How to Read the Labels on your Skincare Bottles like a Pro !


We’ve got a cheat sheet for you. A checklist, if you will. Your guide to clean beauty shopping. The next time you walk into a store and you pick up a shampoo bottle or a face cream, you’ll know exactly what to do.

Yes, you’re welcome!

 Your Labels Decoded:

1. Front of Pack

The packaging of your bottles is so much fun! Sometimes it’s even downright delicious. Well, the face of your product will give you a name and a product descriptor, but we urge you to turn the bottle around. The info you actually need is all at the back.

2. Back of Pack

Here’s where you’ll see the directions of usage and product details. All that literature about lathering up, smoothing down or scrubbing makes you want to drop everything and run yourself and bubble bath. Most of the time, we are rushing to the checkout counter by the time we get there. But we’ve got to stay strong and Tackle that Ingredient List.

3.The Ingredient List

Here, the ingredients are arranged in the descending order of concentration. So for example, if Aqua(Water) is the first ingredient listed on the label, then that product has the greatest amounts of water (highest percentage). It is then followed in descending order by those in smaller amounts.

 Let’s take a look at this label

 Restricted Ingredients List


So here, the product is predominantly made up of Richis Communis (Castor) Seed Oil, Hydrogenated Castor Oil and so on. It contains the smallest amounts of Water, Citric Acid and Sodium Benzoate.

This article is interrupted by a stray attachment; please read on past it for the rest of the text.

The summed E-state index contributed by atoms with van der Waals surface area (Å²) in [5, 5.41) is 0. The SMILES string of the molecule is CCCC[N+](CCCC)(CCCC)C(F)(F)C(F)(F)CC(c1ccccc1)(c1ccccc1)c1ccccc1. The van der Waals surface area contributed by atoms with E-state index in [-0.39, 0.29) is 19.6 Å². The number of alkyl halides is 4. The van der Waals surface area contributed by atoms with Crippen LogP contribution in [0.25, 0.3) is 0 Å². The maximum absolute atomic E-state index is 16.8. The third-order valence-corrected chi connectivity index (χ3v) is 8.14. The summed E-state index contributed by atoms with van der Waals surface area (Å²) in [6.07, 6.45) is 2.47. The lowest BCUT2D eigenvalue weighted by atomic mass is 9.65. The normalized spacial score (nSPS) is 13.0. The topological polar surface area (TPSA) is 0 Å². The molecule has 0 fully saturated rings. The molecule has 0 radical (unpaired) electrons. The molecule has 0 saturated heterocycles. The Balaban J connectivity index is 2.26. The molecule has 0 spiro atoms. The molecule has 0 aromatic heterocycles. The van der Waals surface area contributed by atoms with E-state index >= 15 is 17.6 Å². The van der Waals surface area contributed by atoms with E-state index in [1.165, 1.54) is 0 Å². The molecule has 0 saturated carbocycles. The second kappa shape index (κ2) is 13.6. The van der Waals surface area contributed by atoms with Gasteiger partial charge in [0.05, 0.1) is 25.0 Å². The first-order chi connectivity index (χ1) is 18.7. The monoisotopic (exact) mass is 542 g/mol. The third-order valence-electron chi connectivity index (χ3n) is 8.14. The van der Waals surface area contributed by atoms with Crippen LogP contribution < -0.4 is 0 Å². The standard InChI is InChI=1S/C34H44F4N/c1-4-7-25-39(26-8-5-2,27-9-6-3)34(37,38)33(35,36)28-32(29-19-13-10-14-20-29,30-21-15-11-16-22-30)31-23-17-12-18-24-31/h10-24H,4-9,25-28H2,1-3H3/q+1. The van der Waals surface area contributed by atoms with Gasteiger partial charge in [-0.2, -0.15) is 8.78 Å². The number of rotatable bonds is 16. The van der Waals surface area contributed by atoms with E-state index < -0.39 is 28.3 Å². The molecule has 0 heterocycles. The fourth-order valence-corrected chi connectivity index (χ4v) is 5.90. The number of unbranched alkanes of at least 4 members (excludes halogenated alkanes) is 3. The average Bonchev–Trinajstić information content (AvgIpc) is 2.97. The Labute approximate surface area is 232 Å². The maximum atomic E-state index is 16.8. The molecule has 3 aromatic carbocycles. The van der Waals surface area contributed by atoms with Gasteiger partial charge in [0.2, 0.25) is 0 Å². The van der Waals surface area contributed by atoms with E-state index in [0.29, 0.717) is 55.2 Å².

Takeaway: Watch out for the first ingredient on the list. It goes without saying…if it’s a harmful chemical, then that’s not a good sign. If it’s one of the last ones on the list, then it's not too bad, but ideally, try and avoid sulfates, parabens and artificial fragrances altogether. Here's why. 

4. What to look out for

The claims a product makes in its product descriptions, like Natural/Organic, need to be verified by its ingredient list. Many times, the natural ingredient in question may be far down on the list, with the product containing only small amounts of it. For example, a shampoo’s front label may claim that it contains Argan Oil. Now, this could be true, and the argan oil itself is probably organically procured, but if it is coupled with other harmful ingredients, then the shampoo is still unsafe for you.

Takeaway: Organic, natural, cruelty-free, eco-friendly, and other such product descriptors don’t necessarily mean ‘clean’ or ‘toxin-free’. Check if toxins are on your ingredient list. 

5. What’s good for you

We’re going to debunk a popular beauty myth: “If the ingredient name is unpronounceable, it’s bad for you”. You’ve probably heard this before, and we are here to tell you that that’s not true. More often than not, even clean, natural ingredients will be listed on the labels with ‘scientific’ sounding names. Here are a few:

Triglyceride – liquid fraction of coconut oil
Tocopherol – vitamin E
Xanthan Gum – naturally derived thickener
Stellaria Media (Chickweed) Extract – chickweed plant extract


Takeaway: Don’t let those scientific names scare you. Even your cleanest, plant-based products will have hard to pronounce names, and that’s okay. You’re still safe. As long as your ingredient list doesn’t contain any of these toxins.

Happy shopping!


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